How to Solve a Staffing Shortage by Reskilling Employees

How to Solve a Staffing Shortage by Reskilling Employees

Children’s Hospital Los Angeles trained nonclinical staff for patient care roles with an in-house curriculum and experiential learning opportunity.

The solution for a staffing shortage at Children’s Hospital Los Angeles materialized as a simple question from a mailroom clerk.

“How can I become a patient care partner?”

The bold question from the amiable clerk led supervisors on 5 East down a path to reskill nonclinical CHLA employees into clinical roles. Six months after the initiative began, five employees are working on the floor as patient care partners.

An unexpected solution to a staffing challenge

The floor, which specializes in acute medical/surgical care, had struggled to find external candidates for vacant care partner positions. “There was never a right match,” said Laura Tice, MSN, RN, CPN, NE-BC, a 5 East supervisor.

Applicants either couldn’t work full time, didn’t have the right skill set, or had never worked around children. “We knew something needed to be done, but we didn’t know how we were going to fix it,” said Cameron Grant, MPH, BSN, RN CPN, another 5 East supervisor.

In the fall of 2023, the solution literally walked onto the floor. A CHLA mailroom clerk who delivered packages to the floor had grown friendly with the team. His two brothers were working as care partners at CHLA, and he wanted to follow in their footsteps. One day, he asked how he could make it happen.

“That’s when we got this look in our eyes like, ‘This could be interesting,’” Tice said.

Reskilling nonclinical employees

The team created a curriculum that replicated certified nurse assistant (CNA) training programs and offered it to a cohort of five CHLA employees for free.

“A CNA course is very expensive,” said Sue Martinez, DNP, RN, CPN, NE-BC 5, another of the floor’s supervisors. “If we could provide it for them, we’d be giving them a gift of education and an entry into a different career path.”

The three-day training covered care partners’ essential tasks, such as taking vital signs, feeding and bathing patients, and swapping out linens. Once they learned the fundamentals, the final day of training was spent in the Las Madrinas Simulation Center where they applied newfound skills in situations that mimicked real circumstances the employees would have to manage.

“We created scenarios that were realistic, like a 4-year-old with asthma having trouble breathing and the parents don’t want you to touch him. Or you have to bathe baby, but, oh no, the IV fell out! What do you do now? We really challenged them,” said Hoo Everson, MSN, RN, CPN, NE-BC, another 5 East supervisor.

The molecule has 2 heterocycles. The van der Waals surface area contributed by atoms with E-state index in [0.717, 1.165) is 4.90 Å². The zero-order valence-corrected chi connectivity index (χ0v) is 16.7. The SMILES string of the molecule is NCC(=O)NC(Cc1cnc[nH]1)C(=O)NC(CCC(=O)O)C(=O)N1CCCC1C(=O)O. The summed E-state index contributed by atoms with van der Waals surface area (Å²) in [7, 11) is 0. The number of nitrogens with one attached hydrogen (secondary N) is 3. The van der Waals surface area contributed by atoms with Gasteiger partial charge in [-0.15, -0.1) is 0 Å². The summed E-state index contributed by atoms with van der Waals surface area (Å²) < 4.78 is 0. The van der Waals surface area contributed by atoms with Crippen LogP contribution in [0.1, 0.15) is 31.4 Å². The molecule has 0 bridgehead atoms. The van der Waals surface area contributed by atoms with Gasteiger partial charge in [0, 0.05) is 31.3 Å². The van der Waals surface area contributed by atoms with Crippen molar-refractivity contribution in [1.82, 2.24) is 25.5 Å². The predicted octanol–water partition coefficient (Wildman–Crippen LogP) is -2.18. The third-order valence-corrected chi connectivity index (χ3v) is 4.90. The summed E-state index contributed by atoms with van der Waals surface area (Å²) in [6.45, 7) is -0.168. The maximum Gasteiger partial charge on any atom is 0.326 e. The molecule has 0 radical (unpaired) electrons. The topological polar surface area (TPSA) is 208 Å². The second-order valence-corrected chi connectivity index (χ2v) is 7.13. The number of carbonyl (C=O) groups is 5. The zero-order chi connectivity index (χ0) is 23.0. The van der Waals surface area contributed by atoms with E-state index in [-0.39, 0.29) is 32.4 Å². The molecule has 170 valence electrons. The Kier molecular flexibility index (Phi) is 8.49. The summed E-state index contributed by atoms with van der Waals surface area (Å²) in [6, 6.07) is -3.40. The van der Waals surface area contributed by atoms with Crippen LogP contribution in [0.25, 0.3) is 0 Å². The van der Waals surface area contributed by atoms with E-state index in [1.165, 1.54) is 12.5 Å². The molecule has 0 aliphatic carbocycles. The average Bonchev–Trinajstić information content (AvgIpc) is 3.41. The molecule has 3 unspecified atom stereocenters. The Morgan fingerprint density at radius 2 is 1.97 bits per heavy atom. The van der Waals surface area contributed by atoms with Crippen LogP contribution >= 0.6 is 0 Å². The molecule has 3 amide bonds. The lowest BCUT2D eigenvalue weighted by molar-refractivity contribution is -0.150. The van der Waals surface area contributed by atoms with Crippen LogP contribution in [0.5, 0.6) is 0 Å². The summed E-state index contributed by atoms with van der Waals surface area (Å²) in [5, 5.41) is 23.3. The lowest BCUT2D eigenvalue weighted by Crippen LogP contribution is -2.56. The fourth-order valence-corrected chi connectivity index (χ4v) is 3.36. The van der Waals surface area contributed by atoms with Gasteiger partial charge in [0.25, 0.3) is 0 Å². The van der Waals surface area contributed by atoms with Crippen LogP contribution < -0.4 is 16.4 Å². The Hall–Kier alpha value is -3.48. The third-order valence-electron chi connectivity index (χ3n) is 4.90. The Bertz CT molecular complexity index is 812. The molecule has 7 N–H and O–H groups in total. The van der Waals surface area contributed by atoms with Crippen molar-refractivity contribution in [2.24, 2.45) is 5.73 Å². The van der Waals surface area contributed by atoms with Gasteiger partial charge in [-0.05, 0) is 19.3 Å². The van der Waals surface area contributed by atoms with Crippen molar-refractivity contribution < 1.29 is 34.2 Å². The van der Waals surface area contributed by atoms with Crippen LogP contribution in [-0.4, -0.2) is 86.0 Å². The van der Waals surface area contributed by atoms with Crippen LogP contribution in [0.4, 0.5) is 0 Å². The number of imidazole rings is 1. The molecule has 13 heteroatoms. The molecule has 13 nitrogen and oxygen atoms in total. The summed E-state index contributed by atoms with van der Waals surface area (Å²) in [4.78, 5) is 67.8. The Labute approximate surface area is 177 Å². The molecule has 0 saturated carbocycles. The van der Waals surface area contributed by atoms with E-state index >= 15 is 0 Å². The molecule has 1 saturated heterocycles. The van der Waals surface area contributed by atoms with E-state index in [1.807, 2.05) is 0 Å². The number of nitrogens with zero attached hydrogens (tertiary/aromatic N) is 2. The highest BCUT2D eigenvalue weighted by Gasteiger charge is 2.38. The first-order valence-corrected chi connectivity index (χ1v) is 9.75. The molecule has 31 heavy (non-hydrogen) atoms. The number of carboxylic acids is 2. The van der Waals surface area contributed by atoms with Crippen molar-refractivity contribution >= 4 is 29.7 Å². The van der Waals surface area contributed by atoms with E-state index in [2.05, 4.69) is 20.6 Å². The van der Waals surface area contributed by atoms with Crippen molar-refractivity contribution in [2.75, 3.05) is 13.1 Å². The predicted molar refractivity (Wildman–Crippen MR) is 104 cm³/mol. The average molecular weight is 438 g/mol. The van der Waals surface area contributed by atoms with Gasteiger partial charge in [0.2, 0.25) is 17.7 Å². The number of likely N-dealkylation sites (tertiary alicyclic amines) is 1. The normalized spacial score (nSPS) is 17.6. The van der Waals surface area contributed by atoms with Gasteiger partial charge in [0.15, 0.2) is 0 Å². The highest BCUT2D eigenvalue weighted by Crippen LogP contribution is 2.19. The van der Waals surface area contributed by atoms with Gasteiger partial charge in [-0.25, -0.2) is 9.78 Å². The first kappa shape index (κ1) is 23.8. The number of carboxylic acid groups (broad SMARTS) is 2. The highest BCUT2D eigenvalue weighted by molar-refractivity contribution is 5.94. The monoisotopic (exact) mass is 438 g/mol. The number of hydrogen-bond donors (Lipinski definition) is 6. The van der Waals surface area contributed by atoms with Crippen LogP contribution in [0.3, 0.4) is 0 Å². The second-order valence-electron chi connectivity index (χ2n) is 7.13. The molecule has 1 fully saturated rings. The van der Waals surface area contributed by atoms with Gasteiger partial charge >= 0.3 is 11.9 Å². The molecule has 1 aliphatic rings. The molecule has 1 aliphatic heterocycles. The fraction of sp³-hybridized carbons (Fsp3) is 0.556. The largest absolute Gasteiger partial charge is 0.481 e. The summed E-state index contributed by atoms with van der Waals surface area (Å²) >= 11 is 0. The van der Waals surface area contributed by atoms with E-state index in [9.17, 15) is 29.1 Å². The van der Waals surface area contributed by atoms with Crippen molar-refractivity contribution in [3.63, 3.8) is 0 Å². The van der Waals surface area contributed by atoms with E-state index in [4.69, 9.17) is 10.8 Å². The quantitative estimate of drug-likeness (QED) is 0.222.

After the formal course and simulation, the employees spent several weeks working alongside veteran patient care partners as they performed the duties they would eventually do independently.

Assessing the intangibles

One aspect of the care partner job can’t be learned—soft skills like kindness, warmth, and caring that are crucial to helping families in a health emergency. The five employees in the first cohort – a former housekeeper, cafeteria worker, mailroom clerk, receptionist, and guest services attendant – brought those intangible skills to their roles.

“You can learn how to take vitals, how to take blood pressure, weigh a diaper,” Grant said. “But you can’t teach someone to be a human being who has empathy and compassion and treats others with respect. People can feel that when you walk into a room. If we can feel that through an interview, then those are the people we want to hire on our unit.”

Interviews for the second cohort are underway.

“It excites us to invest in these people because they’re showing us, ‘I want to do this. I want to be in health care, and I don’t know how to get there.’ We see their enthusiasm and commitment, so we’re saying, ‘We’re going to believe in you and we’re going to provide you with a stepping stone. And if you fall down, we’re going to help you get up,’” Martinez said.

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